A spokesperson for Colorado Secretary of State Scott Gessler has confirmed that Gessler's office will attempt to nullify a recent ruling by an administrative judge who fined Board of County Commissioners Chairman Robert Rowland $1,000 for violating …
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A spokesperson for Colorado Secretary of State Scott Gessler has confirmed that Gessler's office will attempt to nullify a recent ruling by an administrative judge who fined Board of County Commissioners Chairman Robert Rowland $1,000 for violating Colorado's Fair Campaign Practices Act.
“We are planning to intervene in the case,” Andrew Cole, a spokesperson for the Secretary of State, said on Jan. 24.
“The judge directed the commissioner to personally pay the fine to the county, which is not what the constitution directs,” said Cole. “In addition, we have some broader First Amendment concerns with the ruling and what it could mean for elected officials going about their work.”
Rowland said he was encouraged by the Secretary of State's support, adding, “I am a long way away from writing that check.”
Cole said lawyers in the Colorado Attorney General's office are currently working on Gessler's response to the judge's controversial ruling, which was issued on Dec. 24.
On Jan. 16, the BOCC held a special meeting during which commissioners voted 2-1 to appeal the judge's ruling — with Commissioners Rowland and Kurt Schlegel voting in favor of the appeal and Commissioner Larry Ross casting the dissenting “no” vote, arguing an appeal would be an additional drain on county resources.
“It's kind of a fluid situation right now but my objective is to file the appeal before the end of January,” said County Attorney Alex Beltz, who explained that filing an appeal “effectively stops the clock” on the judge's deadline for Rowland to pay the fine.
Since the ruling was made public Jan. 4, Rowland said that he has also heard from a number of other county commissioners around the state, as well as from the CCI — Colorado Counties Inc., a statewide nonprofit which supports county commissioners, mayors and city and town councilmembers.
“Everybody I've talked to, except Jill Duvall, is very upset by this ruling,” said Rowland.Duvall, an Elbert County resident who ran against Rowland in the 2012 election and who is chair of the Elbert County Democratic Party, filed the original complaint with the Secretary of State's office in early December and a one-day hearing was held in a courtroom in downtown Denver on Dec. 13.
Because it had to be reviewed, Judge Robert Spencer's subsequent ruling was not made public until early January.
Duvall alleged Rowland violated the Fair Campaign Practices Act by spending county funds to hire consultant Tim Buchanan, who Duvall claimed had urged voters — at four pre-election public meetings sponsored by the county — to support Ballot Issue 1C, which sought to raise property taxes to help offset the county's near-insolvent financial position.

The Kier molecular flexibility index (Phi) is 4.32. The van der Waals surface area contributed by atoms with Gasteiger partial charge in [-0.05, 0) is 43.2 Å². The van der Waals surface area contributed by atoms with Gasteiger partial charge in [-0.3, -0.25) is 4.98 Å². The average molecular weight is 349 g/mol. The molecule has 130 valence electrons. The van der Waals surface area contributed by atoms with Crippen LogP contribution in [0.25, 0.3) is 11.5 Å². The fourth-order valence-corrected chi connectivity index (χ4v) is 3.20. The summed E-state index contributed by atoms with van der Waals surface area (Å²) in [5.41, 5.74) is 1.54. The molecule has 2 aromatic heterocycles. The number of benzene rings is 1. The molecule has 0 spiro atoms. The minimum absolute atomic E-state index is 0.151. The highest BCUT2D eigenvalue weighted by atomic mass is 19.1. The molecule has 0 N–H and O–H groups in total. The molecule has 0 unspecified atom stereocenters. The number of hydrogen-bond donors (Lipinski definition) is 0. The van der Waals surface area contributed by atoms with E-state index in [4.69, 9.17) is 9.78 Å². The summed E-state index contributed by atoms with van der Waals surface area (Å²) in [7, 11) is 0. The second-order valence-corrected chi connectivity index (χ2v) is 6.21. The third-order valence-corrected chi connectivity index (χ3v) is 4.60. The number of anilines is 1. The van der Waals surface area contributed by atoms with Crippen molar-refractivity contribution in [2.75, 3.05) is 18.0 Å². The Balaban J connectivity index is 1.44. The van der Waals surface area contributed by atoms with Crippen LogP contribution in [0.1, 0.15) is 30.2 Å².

County voters defeated that ballot initiative by an 8-1 margin this past November.
At the Dec. 13 hearing, Duvall was represented by Elizabeth attorney Lark Fogel, who also ran unsuccessfully for county commissioner in 2012.
In his ruling, the judge states: “At no time during the town hall meetings did the consultant or Commissioner Rowland specifically ask voters to vote for Ballot Issue 1C. Nevertheless … because the meetings occurred shortly before the election and the consultant's presentation was obviously designed to underscore the county's need for increased revenue, the meetings could not be reasonably interpreted as anything but a plea for passage of Ballot Issue 1C.”
The judge concluded that Rowland and the BOCC “no doubt intended to comply with the FCPA and to act in the best interests of their county, but they nonetheless violated the FCPA by spending public money to urge voters to support a pending ballot issue.”
Because Duvall had named him personally in her complaint, the judge ordered Rowland “as an individual responsible for the improper expenditure to reimburse the county general fund the amount of $1,000 within 30 days.”
In most cases, the Secretary of State's office is the governmental entity responsible for enforcing and collecting fines issued by administrative judges but with Gessler announcing his intention to oppose the decision to fine Rowland, technically, the power to try to enforce the fine would fall to the complainant in the case, Jill Duvall.
“At two of the public meetings, I personally heard Robert Rowland repeatedly say `mill levy, mill levy,' ” said Duvall. “The county is guilty of using county money to promote a ballot issue. They were wrong and had their hands slapped.”
When informed the Secretary of State's office was planning to get involved, Duvall said, “I hadn't heard anything about that. It sounds very political to me.”
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